“Part-Fraud, Part-Pump-and-Dump, and Part-Money Laundering”

“Part-fraud, part-pump-and-dump, and part-money laundering, the scheme was primarily accomplished through two enterprises—Bitfinex and Tether—that commingled their corporate identities and customer funds while concealing their extensive cooperation in a way that enabled them to manipulate the cryptocurrency market with unprecedented effectiveness,” the class-action alleges. Tether accounts for almost 80% of all digital tokens in circulation and recently became the world’s most widely used cryptocurrency.

Tether Flip-Flopping on USDT Backing

Tether has always emphasized that every USDT token was backed 1:1 by fiat currency that it had in its reserves. However, the company changed its stance in February when under investigation by the Department of Justice to say that every USDT token was “1-1 pegged to the dollar” and “100% backed” by reserves that “from time to time may include other assets.” Tether then made another walk back from this claim in April, when one of its lawyers admitted in court that the USDT was actually only 74% backed by cash or cash equivalents.

>> Tim Cook Talks Cryptocurrencies: It’s a No for Tech Behemoth

Tether attempted to preempt the breaking of this story by releasing a statement over the weekend entitled “Tether Anticipates Meritless and Mercenary Lawsuit Based on Bogus Study.” In this statement, the company disputes the allegations leveled at it, arguing that they are based upon “flawed assumptions, incomplete and cherry-picked data, and faulty methodology.” The statement goes on to describe the lawsuit as “opportunistic” and says it will vigorously defend itself.

Featured Image: DepositPhotos © Grey82

The Margin: This U.S. city that Trump loves to hate is tourists’ top pick for third year running

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Topping New York and New Orleans, and edging out another Midwestern destination in Minneapolis, Chicago was named best big U.S. city by a well-regarded travel magazine Monday.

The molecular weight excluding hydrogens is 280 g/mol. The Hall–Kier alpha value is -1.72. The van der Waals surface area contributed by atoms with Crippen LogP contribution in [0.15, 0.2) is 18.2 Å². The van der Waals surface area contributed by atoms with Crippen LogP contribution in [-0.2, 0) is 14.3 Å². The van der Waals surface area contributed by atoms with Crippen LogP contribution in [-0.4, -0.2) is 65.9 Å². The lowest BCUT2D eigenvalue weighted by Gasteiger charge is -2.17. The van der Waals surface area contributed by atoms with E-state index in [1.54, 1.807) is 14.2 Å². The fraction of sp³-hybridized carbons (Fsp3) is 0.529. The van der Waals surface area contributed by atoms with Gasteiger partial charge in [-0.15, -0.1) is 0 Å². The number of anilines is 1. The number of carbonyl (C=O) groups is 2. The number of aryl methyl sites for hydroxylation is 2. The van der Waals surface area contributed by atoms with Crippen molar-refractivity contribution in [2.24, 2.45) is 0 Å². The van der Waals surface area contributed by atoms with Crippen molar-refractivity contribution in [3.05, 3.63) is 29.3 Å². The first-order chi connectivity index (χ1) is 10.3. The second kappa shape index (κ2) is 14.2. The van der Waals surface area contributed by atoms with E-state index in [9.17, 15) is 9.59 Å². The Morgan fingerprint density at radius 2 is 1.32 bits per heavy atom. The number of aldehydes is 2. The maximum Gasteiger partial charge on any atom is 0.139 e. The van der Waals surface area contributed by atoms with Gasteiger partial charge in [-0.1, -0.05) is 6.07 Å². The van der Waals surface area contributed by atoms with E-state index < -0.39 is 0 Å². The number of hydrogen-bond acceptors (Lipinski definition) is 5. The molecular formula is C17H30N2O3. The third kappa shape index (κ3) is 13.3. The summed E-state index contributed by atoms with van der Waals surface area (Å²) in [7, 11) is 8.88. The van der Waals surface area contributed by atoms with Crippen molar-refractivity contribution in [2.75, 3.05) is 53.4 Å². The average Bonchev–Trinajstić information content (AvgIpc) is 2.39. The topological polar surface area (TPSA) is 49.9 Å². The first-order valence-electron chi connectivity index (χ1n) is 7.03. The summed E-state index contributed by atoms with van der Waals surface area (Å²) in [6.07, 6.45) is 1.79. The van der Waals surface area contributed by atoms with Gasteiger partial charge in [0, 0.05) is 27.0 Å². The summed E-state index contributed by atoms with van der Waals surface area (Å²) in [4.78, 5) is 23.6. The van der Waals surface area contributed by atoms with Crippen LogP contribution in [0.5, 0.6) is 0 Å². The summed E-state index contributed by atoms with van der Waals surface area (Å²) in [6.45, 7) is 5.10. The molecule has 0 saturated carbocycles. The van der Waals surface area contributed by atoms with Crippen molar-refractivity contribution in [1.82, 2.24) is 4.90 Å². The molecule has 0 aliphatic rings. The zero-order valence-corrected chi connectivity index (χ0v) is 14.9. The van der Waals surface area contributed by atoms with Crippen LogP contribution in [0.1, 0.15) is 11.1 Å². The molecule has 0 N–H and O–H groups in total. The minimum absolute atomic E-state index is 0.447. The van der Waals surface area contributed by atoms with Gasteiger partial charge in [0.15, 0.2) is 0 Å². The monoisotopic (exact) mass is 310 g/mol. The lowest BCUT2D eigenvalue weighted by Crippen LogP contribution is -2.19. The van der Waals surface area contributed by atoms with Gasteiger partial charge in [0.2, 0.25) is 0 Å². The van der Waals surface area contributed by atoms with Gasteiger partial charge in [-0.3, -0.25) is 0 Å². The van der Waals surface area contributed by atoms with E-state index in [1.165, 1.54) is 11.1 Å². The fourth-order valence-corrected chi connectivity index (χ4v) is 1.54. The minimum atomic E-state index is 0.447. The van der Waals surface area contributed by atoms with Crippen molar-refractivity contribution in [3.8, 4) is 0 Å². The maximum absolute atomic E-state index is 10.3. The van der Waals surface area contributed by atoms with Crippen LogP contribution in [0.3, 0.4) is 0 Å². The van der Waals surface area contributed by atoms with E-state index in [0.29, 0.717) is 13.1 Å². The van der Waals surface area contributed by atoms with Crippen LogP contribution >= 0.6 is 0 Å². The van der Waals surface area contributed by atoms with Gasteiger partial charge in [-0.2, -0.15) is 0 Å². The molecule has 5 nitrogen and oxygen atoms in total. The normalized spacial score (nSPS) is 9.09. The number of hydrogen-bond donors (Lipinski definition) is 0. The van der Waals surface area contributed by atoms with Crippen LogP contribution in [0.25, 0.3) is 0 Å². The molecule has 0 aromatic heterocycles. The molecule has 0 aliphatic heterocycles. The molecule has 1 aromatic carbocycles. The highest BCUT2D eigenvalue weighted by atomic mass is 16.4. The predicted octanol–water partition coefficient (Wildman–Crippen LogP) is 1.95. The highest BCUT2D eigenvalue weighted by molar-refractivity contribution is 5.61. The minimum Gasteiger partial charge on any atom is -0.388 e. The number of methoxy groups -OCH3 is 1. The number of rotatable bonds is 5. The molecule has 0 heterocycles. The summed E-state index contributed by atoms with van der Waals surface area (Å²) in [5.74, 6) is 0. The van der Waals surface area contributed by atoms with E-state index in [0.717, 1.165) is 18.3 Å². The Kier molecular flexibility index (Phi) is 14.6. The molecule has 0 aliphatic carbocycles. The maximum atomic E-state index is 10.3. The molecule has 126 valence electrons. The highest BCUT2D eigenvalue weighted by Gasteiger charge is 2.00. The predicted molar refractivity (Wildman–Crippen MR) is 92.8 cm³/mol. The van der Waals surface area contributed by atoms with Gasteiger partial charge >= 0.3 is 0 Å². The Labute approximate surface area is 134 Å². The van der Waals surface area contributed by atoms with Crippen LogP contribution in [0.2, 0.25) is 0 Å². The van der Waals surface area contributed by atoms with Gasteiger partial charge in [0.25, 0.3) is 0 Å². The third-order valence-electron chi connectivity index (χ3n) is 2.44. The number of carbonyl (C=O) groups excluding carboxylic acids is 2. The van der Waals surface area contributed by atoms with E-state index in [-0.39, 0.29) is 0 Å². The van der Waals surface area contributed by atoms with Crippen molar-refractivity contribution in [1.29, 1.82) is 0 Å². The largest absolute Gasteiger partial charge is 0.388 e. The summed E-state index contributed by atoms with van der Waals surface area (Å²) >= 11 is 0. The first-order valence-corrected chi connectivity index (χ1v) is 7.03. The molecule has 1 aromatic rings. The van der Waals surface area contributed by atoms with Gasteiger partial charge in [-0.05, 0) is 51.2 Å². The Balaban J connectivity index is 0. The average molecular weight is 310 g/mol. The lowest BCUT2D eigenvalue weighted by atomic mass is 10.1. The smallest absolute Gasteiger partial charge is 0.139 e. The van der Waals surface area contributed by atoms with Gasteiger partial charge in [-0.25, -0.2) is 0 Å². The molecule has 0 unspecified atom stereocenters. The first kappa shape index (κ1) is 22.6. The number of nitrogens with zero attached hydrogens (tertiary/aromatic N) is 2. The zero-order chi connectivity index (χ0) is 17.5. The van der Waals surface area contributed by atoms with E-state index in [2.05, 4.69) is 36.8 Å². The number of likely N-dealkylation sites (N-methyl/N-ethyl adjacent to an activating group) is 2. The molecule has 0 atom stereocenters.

It’s the third straight No. 1 ranking from Condé Nast Traveler for a city that President Trump and his family, who developed and operate a hotel and condominium tower along the Chicago River, have ridiculed over its crime rate relative to, for example, New York’s.

Yet for the visitors laying down tourism dollars, Chicago was selected as a U.S. favorite by more than 600,000 Condé Nast readers in a survey asking about recent visits.

MarketWatch/Tim Rostan
A view from the Nature Boardwalk at Chicago’s 151-year-old Lincoln Park Zoo.

The magazine’s editors called the city a “world-class destination known for its impressive architecture, first-rate museums, brilliant chefs and massive brewing scene,” adding that it’s full of “some of the most pleasant people you’ll find anywhere.”

In pinning Minneapolis with its second-place medal, editors praised it for having one of the best park systems in country, a robust culinary scene and “that whole, ‘Minnesota nice’ thing.”

Rounding out the list of 10 Best Big Cities: Boston (No. 3), New Orleans (4), Washington, D.C. (5), San Diego, Calif. (6), New York City (7), Pittsburgh, Pa. (8), Honolulu, Hawaii (9), and San Antonio, Texas (10).

From the MarketWatch archives (February 2018): Chicago, Porto and Melbourne ‘have it all,’ says Time Out — Chicago, especially

Also (October 2017): Chicago earns high global ranking as a ‘safe’ city — and here’s why

Meet Minneapolis
Minneapolis experiences, and embraces, all four seasons. The city also boasts more than 10 James Beard Award semifinalists and the winner for best chef in the Midwest in 2019.

Charleston, S.C., and Santa Fe, N.M., ranked first and second among smaller cities.